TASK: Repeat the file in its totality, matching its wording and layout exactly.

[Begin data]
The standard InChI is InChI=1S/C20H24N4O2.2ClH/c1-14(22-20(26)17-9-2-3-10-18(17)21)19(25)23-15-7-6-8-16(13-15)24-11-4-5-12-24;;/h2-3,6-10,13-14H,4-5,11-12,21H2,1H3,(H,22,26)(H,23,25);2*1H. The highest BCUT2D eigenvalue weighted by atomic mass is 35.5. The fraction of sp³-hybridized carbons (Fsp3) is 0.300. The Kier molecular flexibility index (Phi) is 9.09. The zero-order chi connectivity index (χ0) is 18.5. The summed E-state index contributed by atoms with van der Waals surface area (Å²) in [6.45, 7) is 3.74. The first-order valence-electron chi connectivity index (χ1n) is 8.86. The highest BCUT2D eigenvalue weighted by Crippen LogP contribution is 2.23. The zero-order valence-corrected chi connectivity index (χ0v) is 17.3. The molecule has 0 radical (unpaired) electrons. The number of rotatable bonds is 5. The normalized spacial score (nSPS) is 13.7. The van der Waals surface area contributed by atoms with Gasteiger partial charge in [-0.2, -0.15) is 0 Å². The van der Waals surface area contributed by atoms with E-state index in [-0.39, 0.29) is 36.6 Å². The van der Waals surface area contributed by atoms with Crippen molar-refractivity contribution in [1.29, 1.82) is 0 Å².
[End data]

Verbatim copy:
The standard InChI is InChI=1S/C20H24N4O2.2ClH/c1-14(22-20(26)17-9-2-3-10-18(17)21)19(25)23-15-7-6-8-16(13-15)24-11-4-5-12-24;;/h2-3,6-10,13-14H,4-5,11-12,21H2,1H3,(H,22,26)(H,23,25);2*1H. The highest BCUT2D eigenvalue weighted by atomic mass is 35.5. The fraction of sp³-hybridized carbons (Fsp3) is 0.300. The Kier molecular flexibility index (Phi) is 9.09. The zero-order chi connectivity index (χ0) is 18.5. The summed E-state index contributed by atoms with van der Waals surface area (Å²) in [6.45, 7) is 3.74. The first-order valence-electron chi connectivity index (χ1n) is 8.86. The highest BCUT2D eigenvalue weighted by Crippen LogP contribution is 2.23. The zero-order valence-corrected chi connectivity index (χ0v) is 17.3. The molecule has 0 radical (unpaired) electrons. The number of rotatable bonds is 5. The normalized spacial score (nSPS) is 13.7. The van der Waals surface area contributed by atoms with Gasteiger partial charge in [-0.2, -0.15) is 0 Å². The van der Waals surface area contributed by atoms with E-state index in [-0.39, 0.29) is 36.6 Å². The van der Waals surface area contributed by atoms with Crippen molar-refractivity contribution in [1.29, 1.82) is 0 Å².